My thoughts as Apple’s iPhone celebrates its 10th anniversary

A few days ago the iPhone celebrated it’s 10th anniversary.

I was at T-Mobile when the iPhone was announced. Now mind you.. I had been – like many other Steve Jobs fans – been following news and rumors out of Apple for months: The various patents being filed, rumors of a iPod with a full touch screen, etc. All of the rumors pointed to a phone. I had only been a T-Mobile a couple of months when the product launch happened. When the unveiling occurred in this huge media event that Steve loved to hold I looked at my boss, Shawn and said; “So when are we carrying it?”

“We’re not”; Shawn said.

I’ve never told Shawn this, but I almost put my badge on her desk that day and walked out of the building…

Continue reading “My thoughts as Apple’s iPhone celebrates its 10th anniversary”

HOWTO: Use IdentD with OSX Yosemite

If you’re an Internet Relay Chat (IRC) user like me, you’re probably familiar with or at least have heard of an identd service. IdentD is simply a service that, when accessed on port 113 of a computer, returns a simple string that identifies you as a user. If you were to watch the traffic you’d see something like this

1234,6578 : USERID : UNIX : itsmemario

Most OSX IRC clients don’t support this feature, and very few (if any) IRC servers require it any more. For those who needed this in the past, there was Identd for Mac. Which created a simple and functional icon in MacOS:


However in OSX Yosemite IdentD for Mac stopped working. The original author, Gallerand Sebastien, stepped up and made a new version. I’ve translated (as best as I could) his article and made a copy of his code here. So far it works great.

For those using the old IdentD

If you had previously installed identd, remove the old version:

# Clean Up !!!
sudo killall identd
sudo rm -R /Library/StartupItems/IdentD
sudo rm -R /Library/PreferencePanes/IdentD.prefPane
sudo rm -R /usr/local/identd

Now you’re ready to set up the new IdentD as a service.

Download, extract and set up IdentD

1- Download the file identd

2- Extract it to the desktop and you get a folder named identd.

Now the fun part.. installing stuff!

3- These commands will copy identd to the proper location and start it up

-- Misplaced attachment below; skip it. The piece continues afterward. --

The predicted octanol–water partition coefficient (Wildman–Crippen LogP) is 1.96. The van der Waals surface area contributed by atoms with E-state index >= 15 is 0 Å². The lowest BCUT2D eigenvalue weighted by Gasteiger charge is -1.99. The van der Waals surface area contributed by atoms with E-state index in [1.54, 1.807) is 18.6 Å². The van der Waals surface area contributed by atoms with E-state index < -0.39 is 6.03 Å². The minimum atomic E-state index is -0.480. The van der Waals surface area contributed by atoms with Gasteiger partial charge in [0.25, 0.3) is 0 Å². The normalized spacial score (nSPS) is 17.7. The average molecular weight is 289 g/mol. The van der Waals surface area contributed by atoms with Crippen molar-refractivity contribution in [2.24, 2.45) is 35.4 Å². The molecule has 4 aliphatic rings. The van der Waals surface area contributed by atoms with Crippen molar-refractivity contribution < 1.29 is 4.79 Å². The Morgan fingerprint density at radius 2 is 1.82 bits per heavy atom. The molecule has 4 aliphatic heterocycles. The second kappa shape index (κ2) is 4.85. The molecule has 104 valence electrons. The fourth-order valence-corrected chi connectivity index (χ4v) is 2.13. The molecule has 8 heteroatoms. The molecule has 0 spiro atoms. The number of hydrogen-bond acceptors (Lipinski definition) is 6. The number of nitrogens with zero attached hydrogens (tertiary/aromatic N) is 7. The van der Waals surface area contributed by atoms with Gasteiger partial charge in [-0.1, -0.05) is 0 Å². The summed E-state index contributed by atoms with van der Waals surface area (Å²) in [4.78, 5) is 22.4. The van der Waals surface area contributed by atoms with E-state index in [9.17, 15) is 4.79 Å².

# Prepare
sudo mkdir -p /usr/local/identd
sudo chown root:wheel /usr/local/identd

# Install
cd ~/Desktop/identd/
sudo cp ./identd /usr/local/identd/
sudo cp ./identd.conf /usr/local/identd/
sudo cp ./org.macmax.identd.plist /Library/LaunchDaemons/
sudo chown root:wheel /usr/local/identd/identd
sudo chmod 755 /usr/local/identd/identd
sudo chown root:wheel /usr/local/identd/identd.conf
sudo chmod 644 /usr/local/identd/identd.conf
sudo chown root:wheel /Library/LaunchDaemons/org.macmax.identd.plist
sudo chmod 644 /Library/LaunchDaemons/org.macmax.identd.plist

# Load & Start
sudo launchctl load /Library/LaunchDaemons/org.macmax.identd.plist
# identd will start on boot up now.

4- Now test to see if identd is running

# Try :
ps aux | grep identd | grep root

# should report a process belonging to root
# root 1393   0.0  0.0   861896   7012   ??  Ss   Sat07PM   0:01.79 /usr/local/identd/identd

5- Now let’s send a test ident call to the service

# type this at your terminal prompt :
telnet localhost 113

Which should return something like this:

Trying ::1...
Connected to localhost.
Escape character is '^]'.

You can enter something like this:

# Type the following and press Enter :

If all went well you’ll be greeted with this response, and you’re good to go!

1234,5678 : USERID : UNIX : JohnDoe

Connection closed by foreign host.

Customizing the User name

Let’s say you want a name other than JohnDoe.. NO problem.. the following lines would take care of that nicely

# Change name to YourNameHere
sudo sh -c "echo 1:YourNameHere > /usr/local/identd/identd.conf"
sudo launchctl stop org.macmax.identd

And you’re done!

Download the file

Link to original code and article at (in French)

Fixing “XMLGregorianCalendarImpl is internal proprietary API and may be removed in a future release”

While running builds I noticed the following warning from Maven..

XMLGregorianCalendarImpl is internal proprietary API and 
may be removed in a future release 

Rightfully so if you’re not using the correct convention for this..

type.setDate(new XMLGregorianCalendarImpl());

A quick look at Stackoverflow shows this:

In short you need to leverage a factory pattern and get an instance of the underlying implementation. The following snippet is an example of this:

import javax.xml.datatype.XMLGregorianCalendar;
import javax.xml.datatype.DatatypeFactory;
import java.util.GregorianCalendar;
private XMLGregorianCalendar now;

now = DatatypeFactory.newInstance().newXMLGregorianCalendar(new GregorianCalendar());

And your code will be in better shape and future-proofed as well.

Scripts to select the default Java version on MacOS

Thanks to I found a neat trick to make it easy to list your installed Java versions and switch between them. Just add these to your .bashrc file:

alias java_ls='/usr/libexec/java_home -V 2>&1 | grep -E "\d.\d.\d[,_]" | cut -d , -f 1 | colrm 1 4 | grep -v Home'

function java_use() {
    export JAVA_HOME=$(/usr/libexec/java_home -v $1)
    export PATH=$JAVA_HOME/bin:$PATH
    java -version

The java_ls command reduces the output of java_home -V to just return the version numbers and java_use is just a shortcut for the exports and path updates you’d normally use.

Shellshock Exploit – Manually patching BASH

Recently the events concerning the Shellshock exploit have been all over the media. This one is bad.. real bad:

Remote exploit vulnerability in bash CVE-2014-6271

However it’s entirely possible that your Linux distribution might not have a patch readily available if say, you’re running an older linux distro like Ubuntu 8.0.4

Fear not.. building and installing your own patched version of bash is fairly straightforward, presuming you have GCC and build tools installed with your distribution. If you’re comfortable building code you can do the following: